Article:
The Singapore Treaty on the Law of Trademarks and Non-Conventional Trademarks
Member states of the World Intellectual Property Organisation (WIPO) adopted the Singapore Treaty on the Law of Trademarks (STLT) on 27 March 2006, updating the 1994 Trademark Law Treaty (TLT). It was signed by Australia on 26 March 2007.
The purpose of the STLT was to keep pace with technological advancements and to promote international trade and harmonise trademark procedures to benefit global business and brands.
Key changes to the TLT include the following:
Expanded scope to Non-Conventional Trademarks
WIPO contracting members may expand the scope of trade marks to not only visible marks but also non-visible marks that includes sounds and smells and “new” types of marks such holograms, three-dimensional marks, colour, movement, taste and feel marks.
The same principles and requirements apply for more unusual trademarks in that these marks perform the trademark function of identifying the commercial origin of goods or services.
Trademark applications can be filed in paper or electronically.
Time Limits and Relief
A set of rules to provide relief for procedural mistakes by trademark applications, notably missed time limits.
Formalities are harmonized for filing licenses and for amending or canceling recorded licenses.
Assembly of Contracting Parties
The STLT provides for the establishment of an Assembly of the contracting parties which has the power to modify the regulations to respond to future developments.
Moving Marks, Holograms and Sound Marks
To come within the meaning of a trademark, a hologram or movement mark must be a “sign” which is capable of distinguishing the goods or services of a trader from another.
A movement mark application must contain a graphical representation of the motion of the mark by providing a series of still images showing the sequence of movement.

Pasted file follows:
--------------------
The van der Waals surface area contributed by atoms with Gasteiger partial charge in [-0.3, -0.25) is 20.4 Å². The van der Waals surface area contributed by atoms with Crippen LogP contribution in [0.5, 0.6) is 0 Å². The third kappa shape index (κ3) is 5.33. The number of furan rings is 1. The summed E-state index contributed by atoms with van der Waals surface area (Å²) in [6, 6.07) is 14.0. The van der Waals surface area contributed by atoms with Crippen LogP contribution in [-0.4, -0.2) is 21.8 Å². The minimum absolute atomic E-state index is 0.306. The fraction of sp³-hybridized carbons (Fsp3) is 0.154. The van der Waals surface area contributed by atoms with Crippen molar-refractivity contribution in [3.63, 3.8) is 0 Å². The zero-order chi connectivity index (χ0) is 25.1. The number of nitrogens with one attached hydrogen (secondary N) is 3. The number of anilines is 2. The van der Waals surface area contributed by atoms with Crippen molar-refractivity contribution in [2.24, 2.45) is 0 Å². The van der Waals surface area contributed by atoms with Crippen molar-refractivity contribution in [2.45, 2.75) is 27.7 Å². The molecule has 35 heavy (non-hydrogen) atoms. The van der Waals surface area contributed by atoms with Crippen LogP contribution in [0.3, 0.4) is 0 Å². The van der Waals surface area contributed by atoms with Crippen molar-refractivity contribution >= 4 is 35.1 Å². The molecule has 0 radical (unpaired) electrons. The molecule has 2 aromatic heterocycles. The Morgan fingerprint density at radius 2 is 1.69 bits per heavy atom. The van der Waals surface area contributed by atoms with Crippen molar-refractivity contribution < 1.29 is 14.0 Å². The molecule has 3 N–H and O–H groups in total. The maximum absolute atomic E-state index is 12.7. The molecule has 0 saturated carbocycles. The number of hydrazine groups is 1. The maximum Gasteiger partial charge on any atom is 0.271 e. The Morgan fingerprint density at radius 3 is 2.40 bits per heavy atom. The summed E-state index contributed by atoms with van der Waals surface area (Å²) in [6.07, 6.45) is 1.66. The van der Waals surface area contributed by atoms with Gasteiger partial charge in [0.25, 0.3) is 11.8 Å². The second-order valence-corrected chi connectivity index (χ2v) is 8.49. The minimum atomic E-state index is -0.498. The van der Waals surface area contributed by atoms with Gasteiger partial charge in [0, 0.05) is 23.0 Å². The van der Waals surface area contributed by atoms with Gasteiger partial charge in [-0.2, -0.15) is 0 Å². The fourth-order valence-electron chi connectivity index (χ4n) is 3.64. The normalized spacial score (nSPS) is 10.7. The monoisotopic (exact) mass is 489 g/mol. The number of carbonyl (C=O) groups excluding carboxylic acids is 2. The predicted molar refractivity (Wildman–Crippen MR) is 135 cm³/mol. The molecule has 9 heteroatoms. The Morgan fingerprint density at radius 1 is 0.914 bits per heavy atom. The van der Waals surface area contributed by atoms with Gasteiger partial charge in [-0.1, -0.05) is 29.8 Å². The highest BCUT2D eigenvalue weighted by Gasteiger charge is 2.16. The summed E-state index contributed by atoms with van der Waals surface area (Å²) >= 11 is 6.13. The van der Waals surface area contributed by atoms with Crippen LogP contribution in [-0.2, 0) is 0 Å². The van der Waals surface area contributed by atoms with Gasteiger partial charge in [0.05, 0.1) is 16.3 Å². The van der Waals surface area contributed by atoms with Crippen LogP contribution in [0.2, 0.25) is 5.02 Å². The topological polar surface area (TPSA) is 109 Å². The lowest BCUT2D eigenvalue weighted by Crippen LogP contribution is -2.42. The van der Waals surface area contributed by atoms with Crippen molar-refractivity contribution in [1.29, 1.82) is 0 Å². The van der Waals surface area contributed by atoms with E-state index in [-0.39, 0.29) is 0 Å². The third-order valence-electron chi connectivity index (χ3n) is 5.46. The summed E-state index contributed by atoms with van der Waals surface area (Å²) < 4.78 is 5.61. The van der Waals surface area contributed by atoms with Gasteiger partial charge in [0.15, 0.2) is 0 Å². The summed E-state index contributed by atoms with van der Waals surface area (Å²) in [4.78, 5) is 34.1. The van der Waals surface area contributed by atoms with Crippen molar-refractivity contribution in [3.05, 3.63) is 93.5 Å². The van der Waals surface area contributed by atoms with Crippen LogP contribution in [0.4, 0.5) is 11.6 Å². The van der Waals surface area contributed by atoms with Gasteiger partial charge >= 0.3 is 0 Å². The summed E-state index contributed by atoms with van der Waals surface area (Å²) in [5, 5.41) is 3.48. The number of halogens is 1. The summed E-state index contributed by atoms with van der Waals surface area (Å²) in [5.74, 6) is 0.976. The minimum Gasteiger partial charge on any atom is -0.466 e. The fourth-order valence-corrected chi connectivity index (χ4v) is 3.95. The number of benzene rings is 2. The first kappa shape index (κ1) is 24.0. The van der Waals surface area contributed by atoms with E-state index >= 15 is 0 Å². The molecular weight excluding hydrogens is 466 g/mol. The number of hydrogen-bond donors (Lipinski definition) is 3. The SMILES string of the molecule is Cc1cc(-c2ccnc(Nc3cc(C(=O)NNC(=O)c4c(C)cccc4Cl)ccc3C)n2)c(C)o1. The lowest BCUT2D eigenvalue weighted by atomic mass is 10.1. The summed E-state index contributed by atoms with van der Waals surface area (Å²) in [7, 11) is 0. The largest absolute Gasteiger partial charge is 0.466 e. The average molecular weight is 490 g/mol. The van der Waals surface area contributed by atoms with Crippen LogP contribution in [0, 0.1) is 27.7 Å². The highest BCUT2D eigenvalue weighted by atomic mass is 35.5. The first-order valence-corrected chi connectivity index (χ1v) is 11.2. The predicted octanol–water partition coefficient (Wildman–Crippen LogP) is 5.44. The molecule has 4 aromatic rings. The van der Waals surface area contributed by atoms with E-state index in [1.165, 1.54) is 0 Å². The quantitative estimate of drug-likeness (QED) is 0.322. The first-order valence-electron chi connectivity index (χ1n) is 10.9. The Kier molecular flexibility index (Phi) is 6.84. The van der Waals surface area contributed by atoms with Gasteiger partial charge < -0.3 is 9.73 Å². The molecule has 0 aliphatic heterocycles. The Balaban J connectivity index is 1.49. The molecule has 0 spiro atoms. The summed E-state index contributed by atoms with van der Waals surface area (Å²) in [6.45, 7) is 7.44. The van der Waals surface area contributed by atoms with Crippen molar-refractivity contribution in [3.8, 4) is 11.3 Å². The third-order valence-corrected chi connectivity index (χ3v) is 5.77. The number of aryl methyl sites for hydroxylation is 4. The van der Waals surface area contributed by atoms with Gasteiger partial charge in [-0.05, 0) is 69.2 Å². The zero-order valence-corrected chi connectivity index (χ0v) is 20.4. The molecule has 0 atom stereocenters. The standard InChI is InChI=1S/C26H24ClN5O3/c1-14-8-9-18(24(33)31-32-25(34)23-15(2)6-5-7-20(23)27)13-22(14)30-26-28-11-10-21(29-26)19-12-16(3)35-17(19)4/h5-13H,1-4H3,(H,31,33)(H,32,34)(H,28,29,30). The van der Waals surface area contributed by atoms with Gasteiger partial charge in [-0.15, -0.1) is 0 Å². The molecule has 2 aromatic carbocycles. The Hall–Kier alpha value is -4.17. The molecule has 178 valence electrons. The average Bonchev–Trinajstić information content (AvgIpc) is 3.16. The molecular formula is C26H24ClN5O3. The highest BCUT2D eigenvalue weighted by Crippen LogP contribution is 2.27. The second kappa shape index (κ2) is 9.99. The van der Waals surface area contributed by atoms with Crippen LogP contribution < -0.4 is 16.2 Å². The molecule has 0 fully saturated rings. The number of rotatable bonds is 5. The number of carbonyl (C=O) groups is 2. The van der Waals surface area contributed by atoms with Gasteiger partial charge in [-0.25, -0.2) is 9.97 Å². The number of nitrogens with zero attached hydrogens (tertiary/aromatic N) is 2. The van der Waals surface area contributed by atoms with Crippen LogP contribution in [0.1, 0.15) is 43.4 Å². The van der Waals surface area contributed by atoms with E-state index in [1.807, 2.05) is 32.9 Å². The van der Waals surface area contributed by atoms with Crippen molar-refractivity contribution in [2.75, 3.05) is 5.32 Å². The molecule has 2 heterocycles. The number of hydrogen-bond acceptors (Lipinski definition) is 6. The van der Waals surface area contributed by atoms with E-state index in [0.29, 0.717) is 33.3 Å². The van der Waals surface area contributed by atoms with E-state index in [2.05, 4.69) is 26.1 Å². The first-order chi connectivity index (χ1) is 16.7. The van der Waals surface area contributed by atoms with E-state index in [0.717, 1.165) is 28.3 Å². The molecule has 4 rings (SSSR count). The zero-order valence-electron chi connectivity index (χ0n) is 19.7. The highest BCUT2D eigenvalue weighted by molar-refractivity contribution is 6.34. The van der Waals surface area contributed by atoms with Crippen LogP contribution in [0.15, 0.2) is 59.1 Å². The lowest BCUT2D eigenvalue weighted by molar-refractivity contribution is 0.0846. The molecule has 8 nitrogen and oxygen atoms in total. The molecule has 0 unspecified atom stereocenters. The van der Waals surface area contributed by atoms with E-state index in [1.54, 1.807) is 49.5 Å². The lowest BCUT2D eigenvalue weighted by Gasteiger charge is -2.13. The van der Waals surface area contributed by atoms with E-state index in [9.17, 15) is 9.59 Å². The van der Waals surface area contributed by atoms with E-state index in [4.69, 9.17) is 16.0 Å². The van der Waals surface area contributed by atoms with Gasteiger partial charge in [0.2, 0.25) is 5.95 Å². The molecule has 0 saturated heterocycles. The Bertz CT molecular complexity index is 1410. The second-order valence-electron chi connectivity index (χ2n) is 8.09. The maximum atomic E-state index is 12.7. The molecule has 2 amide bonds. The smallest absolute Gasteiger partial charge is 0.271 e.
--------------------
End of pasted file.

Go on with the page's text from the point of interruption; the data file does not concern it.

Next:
A hologram mark application must clearly represent each view formed by the hologram when it is moved by showing a graphical representation of each view from different angles.
You will need to provide a sound file when submitting an application for a sound trademark.
Metro Goldwyn Mayer’s lion roar is registered and protected as a trademark.
Tarzan’s yell is a registered and protected as a trademark.
Bega Cheese Limited was granted trademark protection for the “Happy Little Vegemites” tune.
Nokia was granted trademark protection on its handshake motion.
Microsoft was granted trademark protection for its animated sequence of four coloured dots swirling to form the Microsoft Windows logo.
Take Away Points:
- The STLT was adopted to update the TLT to provide a modern and dynamic international framework for trade mark applications and procedures.
- The STLT is the first international instrument dealing with trade mark law to explicitly recognise non-conventional marks including marks such as holograms, three-dimensional marks, color, position and movement marks, and non-visible marks such as sound, olfactory or taste and feel marks.
- Entrepreneurs are constantly searching for new ways to make their brand stand out. Get ready for a new generation of trade marks for holograms and moving marks!
Jaclyn-Mae Floro, BCompSc
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Disclaimer. The material in this post represents general information only and should not be taken to be legal advice.